Pizarro Conquers the Inca • Leading about 150 men, Pizarro landed in Tumbes on the northern coast of the Inca Empire in early 1523. • The Spanish assured Inca messengers that they wished only to admire the empire. • The Inca ruler Atahualpa then allowed the Spanish to come as far as his military fortress in Cajamarca, northwest of Cuzco.
Pizarro Conquers the Inca • Pizarro decided that only a quick, brutal attack would give his troops an advantage over the thousands of Inca warriors. • With this plan in mind, he called for a meeting with Athualpa at Cajamarca on November 16, 1532. • But Pizarro waited safely behind with his army and sent a Spanish monk in his place.
Pizarro Conquers the Inca When the monk reported that the Inca chief could not be converted, Pizarro and his troops came out of hiding , killing more than 5,000 Inca. Athualpa was taken prisoner. • The monk offered Athualpa a Bible and told the chief that he should give up his Inca beliefs. • Athualpa was outraged and threw the Bible to the ground saying, "I will be no man's slave. I am greater than any prince upon the earth…. As for my faith, I will not change it."
Pizarro Conquers the Inca The Spanish took control of the capital . The Inca gave Pizarro 24 tons of gold and silver as a ransom for Athualpa, but he was not released. The Spanish later tied him to a stake and strangled him.
Pizarro Conquers the Inca • In February 1536, Manco Inca, the last heir to Huascar's throne, led an army estimated at 200,000 Inca warriors to the capital of Cuzco. • But the Inca failed because most supplies had been used up in civil war. • Manco Inca retreated with his army into the Andes Mountains. • There they continued to fight the Spanish until 1572, when the Spanish finally defeated them.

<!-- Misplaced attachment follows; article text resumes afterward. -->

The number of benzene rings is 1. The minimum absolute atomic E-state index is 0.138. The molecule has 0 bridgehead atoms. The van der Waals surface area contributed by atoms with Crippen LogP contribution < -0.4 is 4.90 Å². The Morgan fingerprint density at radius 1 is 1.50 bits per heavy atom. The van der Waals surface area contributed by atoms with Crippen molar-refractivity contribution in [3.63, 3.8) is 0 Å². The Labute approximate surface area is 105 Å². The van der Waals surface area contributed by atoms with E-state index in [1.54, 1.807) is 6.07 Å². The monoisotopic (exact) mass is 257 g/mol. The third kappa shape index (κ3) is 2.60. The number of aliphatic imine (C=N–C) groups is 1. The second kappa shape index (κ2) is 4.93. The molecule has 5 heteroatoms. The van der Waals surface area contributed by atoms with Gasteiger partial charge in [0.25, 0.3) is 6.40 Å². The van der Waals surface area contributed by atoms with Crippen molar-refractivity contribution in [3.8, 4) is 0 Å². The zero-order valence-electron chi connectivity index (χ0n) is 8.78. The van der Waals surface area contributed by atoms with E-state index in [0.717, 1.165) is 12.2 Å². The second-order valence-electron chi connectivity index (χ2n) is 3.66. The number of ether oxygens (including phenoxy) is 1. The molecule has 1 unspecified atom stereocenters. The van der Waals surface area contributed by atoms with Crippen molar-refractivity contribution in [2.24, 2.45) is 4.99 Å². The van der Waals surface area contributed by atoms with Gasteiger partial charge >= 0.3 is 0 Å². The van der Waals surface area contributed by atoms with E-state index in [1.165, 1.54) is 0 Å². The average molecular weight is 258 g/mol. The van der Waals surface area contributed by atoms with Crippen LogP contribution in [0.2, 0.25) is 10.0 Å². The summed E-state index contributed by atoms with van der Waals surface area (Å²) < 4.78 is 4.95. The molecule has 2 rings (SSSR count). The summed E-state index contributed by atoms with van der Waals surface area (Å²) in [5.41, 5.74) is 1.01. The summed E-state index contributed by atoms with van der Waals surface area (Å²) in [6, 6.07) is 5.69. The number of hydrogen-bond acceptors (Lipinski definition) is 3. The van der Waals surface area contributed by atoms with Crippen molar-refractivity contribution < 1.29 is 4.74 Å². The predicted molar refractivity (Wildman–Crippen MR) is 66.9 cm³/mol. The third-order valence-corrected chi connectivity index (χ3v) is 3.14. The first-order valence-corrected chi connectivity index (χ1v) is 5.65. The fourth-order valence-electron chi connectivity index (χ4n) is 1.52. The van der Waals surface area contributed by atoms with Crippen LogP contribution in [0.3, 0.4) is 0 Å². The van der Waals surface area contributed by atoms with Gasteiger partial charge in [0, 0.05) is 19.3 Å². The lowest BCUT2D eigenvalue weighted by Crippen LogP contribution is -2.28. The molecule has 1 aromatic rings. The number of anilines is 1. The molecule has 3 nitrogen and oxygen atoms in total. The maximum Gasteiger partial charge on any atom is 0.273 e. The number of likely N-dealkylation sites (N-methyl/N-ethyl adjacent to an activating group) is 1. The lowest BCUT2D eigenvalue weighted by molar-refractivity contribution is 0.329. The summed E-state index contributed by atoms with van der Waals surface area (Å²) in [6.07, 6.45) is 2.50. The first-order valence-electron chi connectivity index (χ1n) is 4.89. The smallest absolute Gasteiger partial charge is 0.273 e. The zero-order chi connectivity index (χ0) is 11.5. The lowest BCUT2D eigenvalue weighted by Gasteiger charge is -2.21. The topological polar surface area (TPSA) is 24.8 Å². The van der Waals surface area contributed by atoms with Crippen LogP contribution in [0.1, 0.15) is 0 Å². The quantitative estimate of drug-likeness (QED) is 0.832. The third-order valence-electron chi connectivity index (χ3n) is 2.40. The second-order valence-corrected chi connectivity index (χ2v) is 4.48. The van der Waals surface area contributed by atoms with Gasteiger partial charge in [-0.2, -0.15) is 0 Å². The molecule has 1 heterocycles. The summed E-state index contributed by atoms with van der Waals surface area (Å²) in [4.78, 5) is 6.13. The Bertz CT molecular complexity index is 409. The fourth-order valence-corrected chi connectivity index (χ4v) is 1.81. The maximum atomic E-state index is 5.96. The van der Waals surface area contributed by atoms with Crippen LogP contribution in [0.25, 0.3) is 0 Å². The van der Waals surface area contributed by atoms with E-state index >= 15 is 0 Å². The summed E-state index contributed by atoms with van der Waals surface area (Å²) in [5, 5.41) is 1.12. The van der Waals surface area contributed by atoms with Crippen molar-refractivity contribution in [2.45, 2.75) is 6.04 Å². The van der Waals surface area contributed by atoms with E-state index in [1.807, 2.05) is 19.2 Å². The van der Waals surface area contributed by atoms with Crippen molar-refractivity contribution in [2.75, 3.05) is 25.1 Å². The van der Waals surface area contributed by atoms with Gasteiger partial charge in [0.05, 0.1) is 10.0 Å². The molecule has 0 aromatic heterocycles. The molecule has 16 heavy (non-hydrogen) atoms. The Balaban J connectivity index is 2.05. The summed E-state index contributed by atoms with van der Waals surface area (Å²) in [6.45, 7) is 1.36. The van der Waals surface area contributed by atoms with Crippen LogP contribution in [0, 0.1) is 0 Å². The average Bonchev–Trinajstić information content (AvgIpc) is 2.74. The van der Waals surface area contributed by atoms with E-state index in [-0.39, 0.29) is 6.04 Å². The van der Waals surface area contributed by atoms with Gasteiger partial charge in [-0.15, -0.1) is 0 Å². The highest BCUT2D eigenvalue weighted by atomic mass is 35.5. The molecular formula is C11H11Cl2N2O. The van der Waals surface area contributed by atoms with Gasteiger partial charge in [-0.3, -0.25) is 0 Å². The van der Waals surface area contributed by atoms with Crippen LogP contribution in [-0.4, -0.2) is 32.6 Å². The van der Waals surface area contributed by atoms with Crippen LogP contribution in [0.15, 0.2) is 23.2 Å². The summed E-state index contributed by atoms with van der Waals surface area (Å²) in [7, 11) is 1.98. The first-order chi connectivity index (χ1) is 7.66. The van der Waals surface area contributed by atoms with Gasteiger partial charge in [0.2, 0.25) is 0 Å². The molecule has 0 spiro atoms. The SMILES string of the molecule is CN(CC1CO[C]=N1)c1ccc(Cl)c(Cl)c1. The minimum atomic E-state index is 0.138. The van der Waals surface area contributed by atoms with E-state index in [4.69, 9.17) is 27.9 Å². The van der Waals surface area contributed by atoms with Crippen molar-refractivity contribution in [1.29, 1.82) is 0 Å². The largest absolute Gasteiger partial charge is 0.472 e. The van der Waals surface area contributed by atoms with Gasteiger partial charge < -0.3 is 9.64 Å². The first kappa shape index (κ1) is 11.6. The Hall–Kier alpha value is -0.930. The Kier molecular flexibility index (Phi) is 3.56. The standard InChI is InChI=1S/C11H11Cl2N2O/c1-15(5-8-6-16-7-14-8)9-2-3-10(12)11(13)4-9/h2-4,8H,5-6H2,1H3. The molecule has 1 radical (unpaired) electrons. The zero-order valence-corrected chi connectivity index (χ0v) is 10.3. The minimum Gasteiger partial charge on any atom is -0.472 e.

Why did the Spanish Defeat the Two Empires so Easily? First , the Spanish weapons were superior.They fought with cannon and crossbow as well as spears and swords made of iron.
Why did the Spanish Defeat the Two Empires so Easily? The Aztec, with bronze and copper shields, stone knives, and woven-cloth armor, were no match for them.
Why did the Spanish Defeat the Two Empires so Easily? • Second • Moctezuma believed that Cortes might have been a god and allowed him to walk freely into the capital city. • But Cortes saw the Aztec culture as something evil to be destroyed and replaced by the Christian faith. • The two groups even fought by different rules. • The Aztec usually fought to take captives to kill in a ceremony of sacrifice to their gods. • The Spanish, however, fought to kill their enemies on the battlefield.
Why did the Spanish Defeat the Two Empires so Easily? Third The Spanish took advantage of the weakened and rebellious state of the Aztec and Inca empires. Many tribes were angry against the Aztec so they were willing to guide the Spanish through their territory and help them win their battles. Tragically, the Spanish then turned and fought those helpful tribes once the Spanish got what they wanted.
Why did the Spanish Defeat the Two Empires so Easily? • Finally • Disease brought by the Europeans had a disastrous effect on the Aztec and Inca. • Smallpox and measles, which the Aztec and Inca had never been exposed to, spread rapidly through their empires. • Disease killed off many in their armies, and killed off many leaders too, leaving the Aztec and Inca even weaker.
The Spanish Empire • Council of Indies created in 1524 to govern Americas from Spain • Appointed two viceroys or governors • Viceroyalty of Peru - S. America • Viceroyalty of New Spain - C. America, Mexico, southern part of what is now U.S. • Gold & silver from Americas made Spain wealthy
Spanish Colonial Society • Social classes: peninsulares - whites born in Spain, criollos - whites born in Mexico, mestizos - had both Spanish and Indian parents • Women had fewer rights than men. Could own property and pass it to their children.
Economy of New Spain • Enconmienda system - Spanish settlers could tax American Indians or make them work. • Plantations - large farms that grow one crop • Large number of dying American Indians led Spaniards to use African slaves.
Influence of the Catholic Church in New Spain • Priests started mission to convert American Indians to Catholicism • Played major role in ruling New Spain • De Las Casas, who became a priest, condemned the encomienda system’s treatment of American Indians
Bibliography • http://www.sbceo.k12.ca.us/~vms/carlton/spanish.htm • Google Images: Cortez, Pizzaro, Inca, Aztec, Moctezuma, Atahualpa